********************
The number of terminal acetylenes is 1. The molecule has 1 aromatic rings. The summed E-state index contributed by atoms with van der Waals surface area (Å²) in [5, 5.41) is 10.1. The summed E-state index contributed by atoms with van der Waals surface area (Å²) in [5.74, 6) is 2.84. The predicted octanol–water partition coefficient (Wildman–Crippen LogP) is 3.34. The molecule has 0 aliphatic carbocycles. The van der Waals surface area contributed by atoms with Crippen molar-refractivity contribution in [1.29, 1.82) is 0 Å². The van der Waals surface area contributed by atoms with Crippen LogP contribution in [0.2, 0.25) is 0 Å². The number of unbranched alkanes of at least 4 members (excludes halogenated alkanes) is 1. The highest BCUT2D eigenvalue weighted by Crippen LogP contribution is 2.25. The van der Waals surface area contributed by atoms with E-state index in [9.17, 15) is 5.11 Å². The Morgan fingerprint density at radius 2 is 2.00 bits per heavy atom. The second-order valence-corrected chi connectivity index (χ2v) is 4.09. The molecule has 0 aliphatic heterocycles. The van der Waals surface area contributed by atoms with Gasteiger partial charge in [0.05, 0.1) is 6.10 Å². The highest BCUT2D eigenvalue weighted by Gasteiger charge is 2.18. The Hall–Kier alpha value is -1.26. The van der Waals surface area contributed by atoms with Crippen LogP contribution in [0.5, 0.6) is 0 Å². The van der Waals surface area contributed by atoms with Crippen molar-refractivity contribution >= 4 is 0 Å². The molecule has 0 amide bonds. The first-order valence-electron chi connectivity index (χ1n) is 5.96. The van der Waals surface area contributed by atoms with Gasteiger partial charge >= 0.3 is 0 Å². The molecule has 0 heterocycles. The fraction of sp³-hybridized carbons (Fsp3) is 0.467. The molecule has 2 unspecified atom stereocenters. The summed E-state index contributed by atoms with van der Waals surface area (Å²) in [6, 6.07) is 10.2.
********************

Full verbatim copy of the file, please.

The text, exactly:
The number of terminal acetylenes is 1. The molecule has 1 aromatic rings. The summed E-state index contributed by atoms with van der Waals surface area (Å²) in [5, 5.41) is 10.1. The summed E-state index contributed by atoms with van der Waals surface area (Å²) in [5.74, 6) is 2.84. The predicted octanol–water partition coefficient (Wildman–Crippen LogP) is 3.34. The molecule has 0 aliphatic carbocycles. The van der Waals surface area contributed by atoms with Crippen molar-refractivity contribution in [1.29, 1.82) is 0 Å². The van der Waals surface area contributed by atoms with Crippen LogP contribution in [0.2, 0.25) is 0 Å². The number of unbranched alkanes of at least 4 members (excludes halogenated alkanes) is 1. The highest BCUT2D eigenvalue weighted by Crippen LogP contribution is 2.25. The van der Waals surface area contributed by atoms with E-state index in [9.17, 15) is 5.11 Å². The Morgan fingerprint density at radius 2 is 2.00 bits per heavy atom. The second-order valence-corrected chi connectivity index (χ2v) is 4.09. The molecule has 0 aliphatic heterocycles. The van der Waals surface area contributed by atoms with Gasteiger partial charge in [0.05, 0.1) is 6.10 Å². The highest BCUT2D eigenvalue weighted by Gasteiger charge is 2.18. The Hall–Kier alpha value is -1.26. The van der Waals surface area contributed by atoms with Crippen LogP contribution in [0.5, 0.6) is 0 Å². The van der Waals surface area contributed by atoms with Crippen molar-refractivity contribution >= 4 is 0 Å². The molecule has 0 amide bonds. The first-order valence-electron chi connectivity index (χ1n) is 5.96. The van der Waals surface area contributed by atoms with Gasteiger partial charge >= 0.3 is 0 Å². The molecule has 0 heterocycles. The fraction of sp³-hybridized carbons (Fsp3) is 0.467. The molecule has 2 unspecified atom stereocenters. The summed E-state index contributed by atoms with van der Waals surface area (Å²) in [6, 6.07) is 10.2.